Most small to mid-sized businesses have a common challenge: Can we sell our business and get fair market value? An interesting consideration is an option which is widely overlooked, the employee-owned exit.
Selling one’s company to employees by way of an employee stock ownership plan, a.k.a., an ESOP, can result in a fairer market-rate valuation, preserve the culture, and share equity with employees while giving owners a way to create liquidity.
Can you sell your business at a fair market rate?
Business owners who desire to sell their businesses and get fair market value are founded by an owner (or owners) who perceived a market opportunity. The owner created a new business to solve the issue, scaled it, and now has a team of employees that are collectively working toward collective business goals.
Unfortunately, many business owners regularly make the assumption that they have built a company that is sellable. They presume, in the future, a decision to sell will readily aid them to monetize the company’s equity.
Who can blame them? Business media headlines regularly feature exits from large and sexy companies. If these companies can sell for 6X revenue (or more) and never turn a profit, an expectation is created that this unicorn-effect holds true for small companies.
Unfortunately, this is not typical. What is typical is for an entrepreneur to start a company, build it for 5-10 years, and to receive several offers for mergers or acquisitions along the way. These offers are typically not ideal and require the owner to participate in a heavy earn-out, and hit aggressive performance criteria down the road.
Acquisition expectations and realities
If, for example, you started a marketing agency, and along the way, you expected to receive purchase offers. The following situation is fairly typical:
Over five to seven years, the agency builds a staff of 15, a client base of 40-50 clients, and a $2M revenue stream. The agency generates approximately $300 – 400k per annum, and while stressful, provides a good income to all involved.
An acquirer approaches the owner(s), conducts due diligence, and ultimately makes an offer for $1.4M, or 0.7X revenue. This is quite a contrast from the exit multiples reported in mainstream business media outlets, and thus the lesson is that acquisition outliers dominate the headlines. The typical acquisition isn’t written about, as it is not glamorous.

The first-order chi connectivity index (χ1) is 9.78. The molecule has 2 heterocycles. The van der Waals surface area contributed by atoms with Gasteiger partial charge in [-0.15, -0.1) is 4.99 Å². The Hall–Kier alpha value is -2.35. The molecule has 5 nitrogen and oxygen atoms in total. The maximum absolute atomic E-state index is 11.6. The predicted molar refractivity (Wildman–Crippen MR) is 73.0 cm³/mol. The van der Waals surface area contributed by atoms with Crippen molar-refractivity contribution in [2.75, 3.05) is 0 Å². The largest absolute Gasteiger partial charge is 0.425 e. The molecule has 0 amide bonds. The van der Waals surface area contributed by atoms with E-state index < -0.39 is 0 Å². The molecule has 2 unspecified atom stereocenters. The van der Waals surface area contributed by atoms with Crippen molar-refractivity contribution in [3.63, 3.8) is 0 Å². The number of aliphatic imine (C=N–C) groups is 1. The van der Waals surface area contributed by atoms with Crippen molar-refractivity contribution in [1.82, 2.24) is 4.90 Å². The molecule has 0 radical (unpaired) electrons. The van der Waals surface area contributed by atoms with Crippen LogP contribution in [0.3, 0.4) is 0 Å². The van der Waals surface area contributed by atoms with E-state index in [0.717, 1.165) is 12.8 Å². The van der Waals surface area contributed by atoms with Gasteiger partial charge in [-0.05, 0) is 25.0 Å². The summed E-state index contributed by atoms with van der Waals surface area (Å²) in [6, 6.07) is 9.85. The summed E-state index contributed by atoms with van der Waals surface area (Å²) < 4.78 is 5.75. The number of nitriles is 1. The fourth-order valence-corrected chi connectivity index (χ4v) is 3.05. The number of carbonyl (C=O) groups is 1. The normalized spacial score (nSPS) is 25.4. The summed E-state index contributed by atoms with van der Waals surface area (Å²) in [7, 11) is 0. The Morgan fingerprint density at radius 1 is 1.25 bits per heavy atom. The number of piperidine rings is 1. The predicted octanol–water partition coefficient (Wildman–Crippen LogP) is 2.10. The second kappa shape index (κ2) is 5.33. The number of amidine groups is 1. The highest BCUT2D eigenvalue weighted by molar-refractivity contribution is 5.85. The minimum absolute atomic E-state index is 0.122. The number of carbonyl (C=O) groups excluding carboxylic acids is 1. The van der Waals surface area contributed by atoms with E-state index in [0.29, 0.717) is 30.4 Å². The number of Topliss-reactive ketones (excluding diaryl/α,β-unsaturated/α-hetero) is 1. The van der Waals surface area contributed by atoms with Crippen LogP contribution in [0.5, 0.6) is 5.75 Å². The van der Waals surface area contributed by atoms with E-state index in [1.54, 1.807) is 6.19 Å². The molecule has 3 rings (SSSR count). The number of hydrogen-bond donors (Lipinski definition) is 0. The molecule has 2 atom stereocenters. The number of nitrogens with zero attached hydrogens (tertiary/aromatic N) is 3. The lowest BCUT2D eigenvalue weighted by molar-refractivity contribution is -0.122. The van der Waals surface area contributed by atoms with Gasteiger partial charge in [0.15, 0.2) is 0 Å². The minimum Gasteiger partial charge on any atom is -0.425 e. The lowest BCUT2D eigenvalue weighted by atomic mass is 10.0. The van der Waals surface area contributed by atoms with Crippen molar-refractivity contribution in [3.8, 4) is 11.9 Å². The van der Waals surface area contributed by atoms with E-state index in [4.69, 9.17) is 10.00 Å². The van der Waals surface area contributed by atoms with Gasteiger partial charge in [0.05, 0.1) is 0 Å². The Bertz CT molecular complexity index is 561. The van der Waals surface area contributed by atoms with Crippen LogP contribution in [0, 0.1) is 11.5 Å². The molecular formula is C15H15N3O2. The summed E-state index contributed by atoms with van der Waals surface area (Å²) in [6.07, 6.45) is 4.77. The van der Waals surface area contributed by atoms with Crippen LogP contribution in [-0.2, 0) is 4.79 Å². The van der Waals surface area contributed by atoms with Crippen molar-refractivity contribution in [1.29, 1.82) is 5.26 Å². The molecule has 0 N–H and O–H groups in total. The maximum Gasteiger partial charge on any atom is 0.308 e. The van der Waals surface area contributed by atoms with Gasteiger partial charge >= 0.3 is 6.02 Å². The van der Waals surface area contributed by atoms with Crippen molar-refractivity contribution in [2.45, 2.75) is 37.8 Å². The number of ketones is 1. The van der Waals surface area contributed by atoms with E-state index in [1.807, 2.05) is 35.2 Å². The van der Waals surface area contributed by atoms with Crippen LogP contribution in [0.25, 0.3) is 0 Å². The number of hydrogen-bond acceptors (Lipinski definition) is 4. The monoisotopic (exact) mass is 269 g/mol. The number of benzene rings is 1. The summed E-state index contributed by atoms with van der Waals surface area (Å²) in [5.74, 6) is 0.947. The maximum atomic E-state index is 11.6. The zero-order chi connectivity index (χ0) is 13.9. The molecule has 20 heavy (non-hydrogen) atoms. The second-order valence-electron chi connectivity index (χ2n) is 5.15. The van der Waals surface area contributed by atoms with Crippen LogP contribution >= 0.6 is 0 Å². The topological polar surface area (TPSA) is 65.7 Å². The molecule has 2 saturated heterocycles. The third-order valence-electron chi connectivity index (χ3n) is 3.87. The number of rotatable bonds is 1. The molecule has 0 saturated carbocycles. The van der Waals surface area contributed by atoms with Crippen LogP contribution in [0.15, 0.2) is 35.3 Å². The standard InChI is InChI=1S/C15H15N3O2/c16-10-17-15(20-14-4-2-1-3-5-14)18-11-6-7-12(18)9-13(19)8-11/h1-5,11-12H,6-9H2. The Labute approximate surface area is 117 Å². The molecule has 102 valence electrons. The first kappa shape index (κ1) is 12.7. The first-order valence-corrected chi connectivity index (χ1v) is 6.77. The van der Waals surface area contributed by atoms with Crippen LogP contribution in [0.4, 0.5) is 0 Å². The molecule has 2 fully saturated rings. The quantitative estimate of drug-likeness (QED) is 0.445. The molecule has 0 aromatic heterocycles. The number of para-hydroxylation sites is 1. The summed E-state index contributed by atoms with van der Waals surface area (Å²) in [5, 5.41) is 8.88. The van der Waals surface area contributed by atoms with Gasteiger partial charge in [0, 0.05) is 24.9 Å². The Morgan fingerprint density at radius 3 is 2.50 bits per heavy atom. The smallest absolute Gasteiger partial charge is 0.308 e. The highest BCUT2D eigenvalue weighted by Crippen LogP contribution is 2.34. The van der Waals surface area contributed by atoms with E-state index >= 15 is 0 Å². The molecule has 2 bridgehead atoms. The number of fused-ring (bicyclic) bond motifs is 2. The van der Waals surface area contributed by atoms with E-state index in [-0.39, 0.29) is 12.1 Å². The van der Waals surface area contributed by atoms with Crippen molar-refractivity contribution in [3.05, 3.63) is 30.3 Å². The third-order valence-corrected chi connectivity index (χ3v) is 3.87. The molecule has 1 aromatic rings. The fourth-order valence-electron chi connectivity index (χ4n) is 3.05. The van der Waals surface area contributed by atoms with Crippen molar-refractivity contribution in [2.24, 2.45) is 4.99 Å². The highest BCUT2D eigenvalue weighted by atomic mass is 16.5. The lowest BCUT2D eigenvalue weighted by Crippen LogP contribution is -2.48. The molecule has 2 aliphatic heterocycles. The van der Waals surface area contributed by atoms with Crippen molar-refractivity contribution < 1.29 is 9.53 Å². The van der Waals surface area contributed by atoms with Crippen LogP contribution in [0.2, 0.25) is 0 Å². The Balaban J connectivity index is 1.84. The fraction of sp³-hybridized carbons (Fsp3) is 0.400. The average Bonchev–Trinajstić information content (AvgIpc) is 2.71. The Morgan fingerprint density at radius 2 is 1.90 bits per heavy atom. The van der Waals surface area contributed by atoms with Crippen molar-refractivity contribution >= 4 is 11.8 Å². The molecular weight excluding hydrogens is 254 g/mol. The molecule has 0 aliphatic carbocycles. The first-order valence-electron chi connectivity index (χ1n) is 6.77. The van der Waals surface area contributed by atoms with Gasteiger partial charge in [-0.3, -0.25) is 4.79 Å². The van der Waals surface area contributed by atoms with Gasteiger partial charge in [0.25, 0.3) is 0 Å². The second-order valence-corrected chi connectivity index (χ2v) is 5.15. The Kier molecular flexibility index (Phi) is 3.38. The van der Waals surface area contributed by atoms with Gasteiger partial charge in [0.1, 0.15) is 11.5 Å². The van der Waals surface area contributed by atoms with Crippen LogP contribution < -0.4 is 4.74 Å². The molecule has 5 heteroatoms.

The first lesson learned here is a company (particularly with less than $10M in revenue) is generally worth what an acquirer is willing to pay. It’s rare to receive multiple offers simultaneously, and comparable sales are not always accepted by those making an offer. Second, supply and demand will favor the acquirer. If you are not interested in an offer, it’s likely another small to mid-sized company will be, and acquirers know this.
Acquisitions are not without challenges
Upon acquisition, an acquirer is immediately going to reduce redundancies (this means some layoffs will occur), and your culture will change overnight to mimic the acquiring company’s culture. This could be good or bad, depending on how the two cultures mesh. In a typical acquisition, though, a portion of the staff from the company being acquired will choose to leave, making turnover an additional component to manage.
Considering an employee stock ownership plan (ESOP)
An interesting consideration to all of this is the employee-owned exit. Selling one’s company to employees by way of an employee stock ownership plan (ESOP) can result in a fairer market-rate valuation, and can preserve the culture and share equity with employees, while also giving owners a way to create liquidity.
Selling to employees is generally deemed as less risky than selling to a third party. This risk reduction can transform the exit of the $2M in revenue marketing agency selling for $1.4M and increase it as high as threefold, to nearly or just above $4M.
While owners may not see the Silicon Valley exit multiples of 4-6X revenue, getting 2X+ is much better than 0.7X.
How do ESOPs work?
In summary, ESOPs enable owners to obtain fair market value liquidity for shares by selling these shares to employees. Banks will often underwrite the transaction, enabling partial liquidity at closing. Employees begin to vest as owners are paid off, and can redeem shares at future dates for cash in hand.
Learn more about how ESOPs work at Legacy Press Ventures.
Jack Ogilvie is a founding member of Legacy Press Ventures. After selling his previous company, Techwood Consulting, to an ESOP, Jack co-founded Legacy Press to help others do the same. You can learn more about his company by visiting esopLPV.com.
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